As some of you might have noticed the posts here on CCE have slowed down dramatically and have been sporadic at best. The reason for this is the amount of time I have been devoting to those historic maps I’ve mentioned in the past. In the process of my research for those maps I have stumbled across a great deal of new information about topics I have previously covered here on CCE. Today’s information deals with the stamps sands of the Portage Lake region, and the old stamp mills that created them. (You can view the original post HERE)
In that original post I list five mills along Portage Lake: Atlantic, Quincy, Pewabic, Franklin, and Isle Royale. It turns out there were actually a few more mills in the area – more in the range of nine actually. Here’s a new map with the additional mills and sands in place:
In this map the yellow shaded areas are stamp sand deposits; the yellow squares are rough placements of the stamp mills that deposited those sands; and the yellow lines are the old trams or railways that delivered the rock to the mills. Lets take a closer look at each of these mills:
This is the first Atlantic Mill, and was in fact built for the South Pewabic Mine in 1867. After the South Pewabic’s failure, the Atlantic took over operations and re-opened the mill (along with the railway that served it) for its own needs. What I find interesting about this mill’s set up is how the rock bins and the mill itself are set apart by a couple hundred feet. The bins are atop the bluff (where you can see the railroad trestle in the photo above) while the mill itself sits down along the lake. A series of chutes allowed the rock to slide by gravity down the bluff and into the mill building. The Atlantic Mine must have liked this system because it used a similar approach in its new mill out at Redridge.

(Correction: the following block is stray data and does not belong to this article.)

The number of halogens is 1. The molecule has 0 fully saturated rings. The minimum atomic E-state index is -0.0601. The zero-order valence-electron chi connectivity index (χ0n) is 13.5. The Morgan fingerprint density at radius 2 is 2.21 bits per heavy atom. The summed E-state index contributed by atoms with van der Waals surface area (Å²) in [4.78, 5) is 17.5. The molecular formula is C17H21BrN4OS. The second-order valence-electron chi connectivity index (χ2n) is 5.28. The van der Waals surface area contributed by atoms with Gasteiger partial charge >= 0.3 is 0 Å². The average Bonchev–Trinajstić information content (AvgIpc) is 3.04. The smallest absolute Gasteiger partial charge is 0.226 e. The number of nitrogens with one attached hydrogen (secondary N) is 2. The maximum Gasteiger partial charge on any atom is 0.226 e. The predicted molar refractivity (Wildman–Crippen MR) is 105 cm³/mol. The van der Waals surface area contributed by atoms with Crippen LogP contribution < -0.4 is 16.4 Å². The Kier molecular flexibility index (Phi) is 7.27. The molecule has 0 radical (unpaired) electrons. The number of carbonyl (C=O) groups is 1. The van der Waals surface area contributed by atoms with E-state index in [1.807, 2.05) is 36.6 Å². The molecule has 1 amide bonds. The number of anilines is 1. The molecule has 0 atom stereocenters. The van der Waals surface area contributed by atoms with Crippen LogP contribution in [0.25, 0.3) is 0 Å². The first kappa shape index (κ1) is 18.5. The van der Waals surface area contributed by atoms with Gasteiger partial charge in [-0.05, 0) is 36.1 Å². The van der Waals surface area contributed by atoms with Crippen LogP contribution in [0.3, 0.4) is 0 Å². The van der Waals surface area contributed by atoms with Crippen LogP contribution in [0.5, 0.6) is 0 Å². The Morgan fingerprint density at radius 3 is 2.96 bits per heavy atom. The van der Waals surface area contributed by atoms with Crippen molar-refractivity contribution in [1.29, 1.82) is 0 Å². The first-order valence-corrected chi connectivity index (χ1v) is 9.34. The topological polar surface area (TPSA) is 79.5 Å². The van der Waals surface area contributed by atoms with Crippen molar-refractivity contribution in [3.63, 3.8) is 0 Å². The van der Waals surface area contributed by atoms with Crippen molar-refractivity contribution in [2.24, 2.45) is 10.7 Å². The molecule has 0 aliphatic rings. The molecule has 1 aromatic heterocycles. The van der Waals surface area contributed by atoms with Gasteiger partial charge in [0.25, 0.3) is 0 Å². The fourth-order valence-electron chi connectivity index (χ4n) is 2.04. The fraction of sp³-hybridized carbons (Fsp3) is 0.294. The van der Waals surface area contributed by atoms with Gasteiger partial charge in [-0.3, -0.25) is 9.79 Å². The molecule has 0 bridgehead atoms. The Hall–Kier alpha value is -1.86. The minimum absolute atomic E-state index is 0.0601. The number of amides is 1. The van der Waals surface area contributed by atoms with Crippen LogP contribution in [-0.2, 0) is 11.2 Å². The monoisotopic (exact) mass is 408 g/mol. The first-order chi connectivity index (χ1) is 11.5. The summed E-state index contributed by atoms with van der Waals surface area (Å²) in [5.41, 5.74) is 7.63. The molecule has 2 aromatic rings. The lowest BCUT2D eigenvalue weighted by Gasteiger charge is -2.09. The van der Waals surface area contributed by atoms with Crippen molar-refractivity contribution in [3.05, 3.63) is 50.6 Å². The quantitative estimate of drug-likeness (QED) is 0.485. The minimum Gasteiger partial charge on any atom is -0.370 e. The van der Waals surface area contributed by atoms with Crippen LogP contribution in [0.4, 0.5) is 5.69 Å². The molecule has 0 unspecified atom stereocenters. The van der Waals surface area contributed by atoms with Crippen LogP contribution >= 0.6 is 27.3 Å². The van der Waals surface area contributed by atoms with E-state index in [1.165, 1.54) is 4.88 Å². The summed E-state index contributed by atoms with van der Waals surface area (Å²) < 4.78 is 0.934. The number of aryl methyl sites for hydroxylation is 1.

(Note: in the photo above the tramway seen to the right was used to deliver coal and other supplies back up to the top of the bluff for loading onto rail cars. It was not used for copper rock)
As far as the Atlantic Sands go there are actually two places in which they were dumped. At first thy were simply dumped up in front of the mill. After the government sued the Atlantic for dumping its sands into the navigation channel, it complied temporarily with the court order by sending its sands down to the mouth of Coles Creek. This created the second set of sands also marked on the map. Later the Atlantic built a new mill down at Redridge where they could dump sands at will.
Old Osceola Mill
This is one of the new mills that I discovered during my research that surprised me a little. Finding it involved a little investigative work on my part, but the clues were all there for anyone that was willing to pay attention. For one the point of land here is labeled on most maps as Osceola Point, which seems odd at first. There’s also a road near this point called Mill Road. After taking a look at the Sanborn maps I was confronted with a few more interesting tidbits, including an old RR right of way that branched off from the Mineral Range main line towards this mill (shown on the map).
This mill only operated a short time, before it too was forced to move by the government. The new Osceola Mill was constructed at Tamarack Mills and this one was abandoned and removed.